Q. Why did you refer to the novel The Da Vinci Code as a "preposterous" work of fiction, yet fail to label the Bible as such? Do you honestly believe the Bible is a work of non-fiction? Aren't parts of the Bible "preposterous"? If your devotion to institutionalized religion colors your ability to write logically, perhaps you should recuse yourself from reviewing films that require an unbiased view.
Sir Ian McKellen Explains It All For You in "The Da Vinci Code."
As a species, we humans are designed to connect the dots. But so many of our problems and mistakes arise from: 1) not knowing (due to misunderstanding or lack of information) where, exactly, the dots are; 2) not knowing what they signify; and 3) misattributing conscious intention to some hidden force behind the nature and placement of those dots.
I'm alternately amused and bothered by responses I've seen to "United 93" and "The Da Vinci Code" that claim to know, one way or another, the truth, the whole truth and nothing but the truth about the events of 9/11, the history of the bible, the historical validity of Christianity and the existence of a monotheistic deity. (I have to pause here, just to laugh at that last sentence.)
The biggest conspiracy theory yet invented by mankind is "Intelligent Design," the idea that everything that currently exists was destined to "turn out" the way it is right now because a supernatural intelligence (conspiring, apparently, with itself) made it happen deliberately. No room for chance or coincidence or (shudder) evolution in that fixed, closed-world view. But the only reason a concept as preposterous as Intelligent Design can continue to exist is because there are still so many things we don't know about the development of life on this planet (or any other). That's why Intelligent Design is also known as "God in the Gaps." Anything that's unclear or can't yet be explained? Just plug "God" into the equation and voila! -- it's complete! Conspiracies about 9/11 or Christianity are, in principle, exactly the same: Just fill in the gaps in what is known with a top-secret cabal guiding everything behind the scenes, and suddenly it all makes sense. I guess that's why they say a little bit of knowledge is a dangerous thing.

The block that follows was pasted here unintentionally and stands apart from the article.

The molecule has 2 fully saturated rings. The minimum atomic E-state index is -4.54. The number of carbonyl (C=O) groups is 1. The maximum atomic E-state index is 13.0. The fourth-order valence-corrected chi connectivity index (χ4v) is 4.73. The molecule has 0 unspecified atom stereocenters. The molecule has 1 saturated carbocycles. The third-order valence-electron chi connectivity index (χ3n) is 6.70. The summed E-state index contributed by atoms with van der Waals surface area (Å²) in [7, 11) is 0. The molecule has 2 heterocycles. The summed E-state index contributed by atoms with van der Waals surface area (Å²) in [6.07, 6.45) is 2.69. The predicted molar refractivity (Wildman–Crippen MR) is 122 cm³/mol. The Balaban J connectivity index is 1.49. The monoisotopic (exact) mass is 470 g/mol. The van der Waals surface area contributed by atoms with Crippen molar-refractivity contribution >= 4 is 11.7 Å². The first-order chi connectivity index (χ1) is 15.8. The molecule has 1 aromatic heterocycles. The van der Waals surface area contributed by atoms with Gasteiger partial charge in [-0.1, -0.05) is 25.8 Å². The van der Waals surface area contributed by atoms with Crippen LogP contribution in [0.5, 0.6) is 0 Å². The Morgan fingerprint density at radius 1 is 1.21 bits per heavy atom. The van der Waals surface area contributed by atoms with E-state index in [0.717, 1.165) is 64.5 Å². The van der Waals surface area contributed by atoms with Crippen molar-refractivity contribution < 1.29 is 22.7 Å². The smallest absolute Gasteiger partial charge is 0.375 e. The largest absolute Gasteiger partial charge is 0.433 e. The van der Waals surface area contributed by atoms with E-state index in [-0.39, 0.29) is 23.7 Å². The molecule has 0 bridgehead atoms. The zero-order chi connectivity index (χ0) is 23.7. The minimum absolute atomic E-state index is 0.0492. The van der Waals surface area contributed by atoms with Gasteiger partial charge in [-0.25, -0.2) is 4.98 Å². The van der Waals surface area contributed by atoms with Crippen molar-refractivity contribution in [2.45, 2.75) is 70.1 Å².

Is this scene from "The Da Vinci Code" historically accurate?
OK, this is what I was talking about: Dr. Ted Baehr, chairman of the Christian Film and Television Commission and founder of Movieguide.org, has a piece in USA Today (and a slightly different version on Movieguide itself) in which he says: It would be wonderful to believe Christians can argue the facts to Dan Brown's hate-filled, fictitious attack on Jesus Christ, Christianity, the Bible, Christians and history. The truth is, however, that many people have not read a Bible or understood their faith sufficiently to counter the story's intricacies.As they say in church: Bingo!
CANNES, France - On second thought, maybe it was not such a great idea to hold the world premiere of "The Da Vinci Code" at the Cannes Film Festival. The critical reception here was negative, but what would you expect? As someone who enjoyed the film (good, not great, better than the book) I am possibly typical of many of the people who will pay to see it. But when you open at Cannes, those are not the people in your audience.